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Before I share these healthy school lunch ideas, I have a confession to make… Since we homeschool, this isn’t an area I have daily experience with as I don’t need to pack lunches every single day (but much respect to all of you parents who do!).
Most of us grew up on grilled cheese sandwiches (crusts on or off?) or the classic PB&J. But it is possible to reinvent the wheel and pack more nutritious options during back-to-school time.
Real-Food Healthy School Lunch Ideas
This year, we’ve made field trips a priority each week. So I’ve gotten a lot of experience packing lunches for 6-8 kids (we bring friends) at least once a week, sometimes more. In my kid’s lunch packing experimentation, I’ve realized how much time they can save. I’ve started “packing” lunches a few days a week for the kids to eat at home on our lunch break.
They love the kid-friendly packed lunches because it’s a break from the norm, and I love that I don’t have to prep lunch that day. I can even pre-make several days’ worth of lunches at a time. I usually make a mason jar salad for myself or eat leftovers while my kids enjoy their “easy school lunch.”
Over time I’ve figured out how to make packed lunch prep even easier.
Tip #1: Let the Kids Help
This is a big one. Letting the kids help translates into them being excited to actually eat the food they’ve made. I’ve seen incredible results after working with my older kids to allow them more freedom in the kitchen. My son even wrote a cookbook with his friends!
How to Teach Your Kids to Help Safely
Let your children help with all aspects of cooking. Kids naturally enjoy helping out in the kitchen with food prep and cooking. And they’re probably able and willing to do much more than they’re currently allowed.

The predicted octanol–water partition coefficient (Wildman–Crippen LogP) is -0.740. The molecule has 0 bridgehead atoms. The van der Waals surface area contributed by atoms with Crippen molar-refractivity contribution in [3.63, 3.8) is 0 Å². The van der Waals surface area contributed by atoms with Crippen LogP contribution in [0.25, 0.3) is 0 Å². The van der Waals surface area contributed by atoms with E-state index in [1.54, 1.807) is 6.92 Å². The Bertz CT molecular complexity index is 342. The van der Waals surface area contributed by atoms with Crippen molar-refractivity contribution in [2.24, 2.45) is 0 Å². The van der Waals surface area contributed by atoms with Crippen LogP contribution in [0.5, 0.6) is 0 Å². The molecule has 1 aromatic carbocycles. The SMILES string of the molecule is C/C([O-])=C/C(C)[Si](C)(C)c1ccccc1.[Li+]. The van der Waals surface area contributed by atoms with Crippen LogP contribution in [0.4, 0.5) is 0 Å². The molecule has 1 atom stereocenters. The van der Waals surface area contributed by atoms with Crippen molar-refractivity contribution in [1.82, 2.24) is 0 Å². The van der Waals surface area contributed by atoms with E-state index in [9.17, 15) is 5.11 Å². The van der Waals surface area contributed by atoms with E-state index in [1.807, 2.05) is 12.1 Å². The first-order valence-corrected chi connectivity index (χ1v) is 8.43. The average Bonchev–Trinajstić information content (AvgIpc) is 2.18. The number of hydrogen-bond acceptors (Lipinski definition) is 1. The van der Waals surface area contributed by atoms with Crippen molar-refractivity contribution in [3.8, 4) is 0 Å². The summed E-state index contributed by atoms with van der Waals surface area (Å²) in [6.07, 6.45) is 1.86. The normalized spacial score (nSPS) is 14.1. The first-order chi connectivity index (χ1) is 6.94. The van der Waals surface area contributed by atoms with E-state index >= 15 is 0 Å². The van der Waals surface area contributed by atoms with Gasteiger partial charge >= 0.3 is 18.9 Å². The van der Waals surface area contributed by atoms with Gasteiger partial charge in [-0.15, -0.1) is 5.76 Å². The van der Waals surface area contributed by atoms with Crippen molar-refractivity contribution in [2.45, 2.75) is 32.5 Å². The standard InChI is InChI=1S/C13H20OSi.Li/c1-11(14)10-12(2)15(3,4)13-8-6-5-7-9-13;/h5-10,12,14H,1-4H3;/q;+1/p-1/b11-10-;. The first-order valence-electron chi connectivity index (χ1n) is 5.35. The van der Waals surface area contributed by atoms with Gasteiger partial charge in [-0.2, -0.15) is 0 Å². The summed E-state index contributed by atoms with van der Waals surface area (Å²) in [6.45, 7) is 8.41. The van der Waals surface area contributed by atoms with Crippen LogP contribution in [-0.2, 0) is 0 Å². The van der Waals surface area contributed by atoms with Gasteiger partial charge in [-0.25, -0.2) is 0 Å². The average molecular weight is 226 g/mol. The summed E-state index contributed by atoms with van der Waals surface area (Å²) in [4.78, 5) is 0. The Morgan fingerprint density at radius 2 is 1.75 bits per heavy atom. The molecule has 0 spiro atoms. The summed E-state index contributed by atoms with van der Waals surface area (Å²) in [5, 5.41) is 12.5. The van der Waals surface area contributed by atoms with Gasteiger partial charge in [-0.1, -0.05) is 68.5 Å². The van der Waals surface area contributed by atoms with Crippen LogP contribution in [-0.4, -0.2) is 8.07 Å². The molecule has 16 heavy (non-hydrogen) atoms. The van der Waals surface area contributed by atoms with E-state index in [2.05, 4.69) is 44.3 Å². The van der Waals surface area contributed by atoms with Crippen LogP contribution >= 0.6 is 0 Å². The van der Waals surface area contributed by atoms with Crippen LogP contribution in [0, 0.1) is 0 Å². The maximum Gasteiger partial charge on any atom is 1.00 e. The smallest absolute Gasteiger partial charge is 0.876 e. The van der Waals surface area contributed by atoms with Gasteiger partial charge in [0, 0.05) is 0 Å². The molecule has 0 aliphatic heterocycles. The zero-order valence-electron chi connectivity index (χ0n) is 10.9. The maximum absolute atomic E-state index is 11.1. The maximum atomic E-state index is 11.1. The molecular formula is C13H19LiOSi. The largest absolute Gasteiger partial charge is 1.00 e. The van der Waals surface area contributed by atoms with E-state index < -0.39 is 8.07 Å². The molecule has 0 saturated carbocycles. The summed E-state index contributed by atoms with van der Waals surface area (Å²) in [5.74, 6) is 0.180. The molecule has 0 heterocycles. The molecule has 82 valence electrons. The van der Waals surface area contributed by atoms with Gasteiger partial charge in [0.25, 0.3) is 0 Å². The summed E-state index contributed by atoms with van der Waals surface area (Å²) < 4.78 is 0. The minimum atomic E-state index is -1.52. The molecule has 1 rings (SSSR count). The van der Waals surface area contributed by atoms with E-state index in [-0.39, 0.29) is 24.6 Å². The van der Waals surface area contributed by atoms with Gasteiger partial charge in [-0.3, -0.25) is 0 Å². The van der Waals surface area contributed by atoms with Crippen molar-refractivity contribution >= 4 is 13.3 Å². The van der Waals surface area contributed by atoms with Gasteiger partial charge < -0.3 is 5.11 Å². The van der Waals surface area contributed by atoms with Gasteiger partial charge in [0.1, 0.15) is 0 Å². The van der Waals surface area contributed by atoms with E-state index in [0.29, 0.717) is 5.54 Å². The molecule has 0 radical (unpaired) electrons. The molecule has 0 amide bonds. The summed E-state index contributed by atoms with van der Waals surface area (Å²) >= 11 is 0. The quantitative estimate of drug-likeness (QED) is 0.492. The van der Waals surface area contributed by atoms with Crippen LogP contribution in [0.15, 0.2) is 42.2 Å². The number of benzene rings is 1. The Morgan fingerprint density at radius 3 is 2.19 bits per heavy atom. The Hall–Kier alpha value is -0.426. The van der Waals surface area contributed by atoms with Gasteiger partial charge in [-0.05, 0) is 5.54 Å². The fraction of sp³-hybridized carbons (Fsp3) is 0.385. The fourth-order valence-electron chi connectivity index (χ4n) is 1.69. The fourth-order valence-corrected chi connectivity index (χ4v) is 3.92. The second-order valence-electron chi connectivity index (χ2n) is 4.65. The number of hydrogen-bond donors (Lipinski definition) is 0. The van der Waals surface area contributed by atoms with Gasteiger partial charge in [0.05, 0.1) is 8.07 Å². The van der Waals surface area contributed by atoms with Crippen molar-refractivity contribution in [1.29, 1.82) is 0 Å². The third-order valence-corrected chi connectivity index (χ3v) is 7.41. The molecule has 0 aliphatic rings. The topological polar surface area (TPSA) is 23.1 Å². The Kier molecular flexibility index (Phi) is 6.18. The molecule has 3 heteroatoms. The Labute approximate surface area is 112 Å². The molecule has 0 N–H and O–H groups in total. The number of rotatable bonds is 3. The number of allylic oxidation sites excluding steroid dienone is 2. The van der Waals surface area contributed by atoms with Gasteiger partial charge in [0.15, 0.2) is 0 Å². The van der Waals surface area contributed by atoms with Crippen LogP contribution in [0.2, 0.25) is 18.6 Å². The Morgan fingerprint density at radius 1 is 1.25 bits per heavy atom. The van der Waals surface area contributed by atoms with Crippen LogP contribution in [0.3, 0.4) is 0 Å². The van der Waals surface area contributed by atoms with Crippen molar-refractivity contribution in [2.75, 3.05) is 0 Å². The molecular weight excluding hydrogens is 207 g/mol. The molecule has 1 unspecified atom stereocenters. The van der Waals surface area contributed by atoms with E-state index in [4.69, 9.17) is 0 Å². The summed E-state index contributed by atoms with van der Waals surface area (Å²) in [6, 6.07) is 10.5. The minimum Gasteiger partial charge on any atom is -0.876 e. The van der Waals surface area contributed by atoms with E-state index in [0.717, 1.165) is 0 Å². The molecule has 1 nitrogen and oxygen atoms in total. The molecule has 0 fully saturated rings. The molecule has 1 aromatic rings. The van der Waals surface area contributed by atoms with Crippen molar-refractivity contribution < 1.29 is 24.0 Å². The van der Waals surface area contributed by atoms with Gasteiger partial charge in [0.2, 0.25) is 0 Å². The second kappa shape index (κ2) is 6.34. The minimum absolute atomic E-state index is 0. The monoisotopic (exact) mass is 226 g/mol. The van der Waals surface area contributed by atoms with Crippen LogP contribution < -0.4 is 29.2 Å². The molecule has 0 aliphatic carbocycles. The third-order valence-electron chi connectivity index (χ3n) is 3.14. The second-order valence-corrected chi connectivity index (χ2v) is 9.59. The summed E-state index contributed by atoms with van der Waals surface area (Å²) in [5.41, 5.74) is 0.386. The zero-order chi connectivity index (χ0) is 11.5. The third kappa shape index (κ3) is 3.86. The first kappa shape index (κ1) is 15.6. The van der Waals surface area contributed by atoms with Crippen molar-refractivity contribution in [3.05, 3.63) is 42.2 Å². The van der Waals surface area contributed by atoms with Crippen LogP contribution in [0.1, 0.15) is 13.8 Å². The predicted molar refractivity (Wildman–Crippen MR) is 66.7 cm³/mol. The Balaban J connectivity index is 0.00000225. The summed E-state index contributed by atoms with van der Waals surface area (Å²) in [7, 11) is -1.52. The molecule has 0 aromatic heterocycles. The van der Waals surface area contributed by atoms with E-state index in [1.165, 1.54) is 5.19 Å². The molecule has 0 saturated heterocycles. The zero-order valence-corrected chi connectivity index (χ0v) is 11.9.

Our family utilized these Kids Cook Real Food online classes which teach kids basic and advanced cooking skills. You can watch three of the lessons (including an amazing knife-skills class for kids of all ages) at no cost using the link above.
While these videos are the easiest way I’ve found to let my kids learn how to help (because they get to learn from someone else besides just me… and she is an excellent teacher), I recommend finding ways to involve your children more in food prep and cooking. They’ll likely be much more willing to eat healthy foods that they’ve helped make.
Setting Up the Kitchen for Kids
I keep all the “kid” dishes in a bottom cabinet in the kitchen, not just the lunch ones. This way, they can easily reach their dishes to get a cup for a drink or a plate for food. In our cabinet, we have:
Tip #2: Use Reusable Lunchbox Containers
One of the biggest hurdles I encountered was finding something to pack the lunches in. When I was growing up, I had a plastic lunch box. And there were plastic Tupperware and plastic bags to go inside.
Since we try to avoid plastic, these weren’t options for me. I also didn’t want to use our regular glass food storage dishes when we were away from home. Many schools don’t allow glass dishes or lunch boxes either.
Reusable Lunch Boxes (no plastic)
After trying several options I finally decided on large-size lunch bots steel lunch boxes. These bento boxes are large enough to hold my older kid’s food, they’re dishwasher safe, and easy to clean. I’ve used smaller-size lunch bots in the past and they’re great for our little kids, but don’t hold enough for my school-age kids (6+). They’re more expensive than plastic lunch boxes, but they’re much healthier and last longer.
Here are some other healthy containers we use for packing lunch: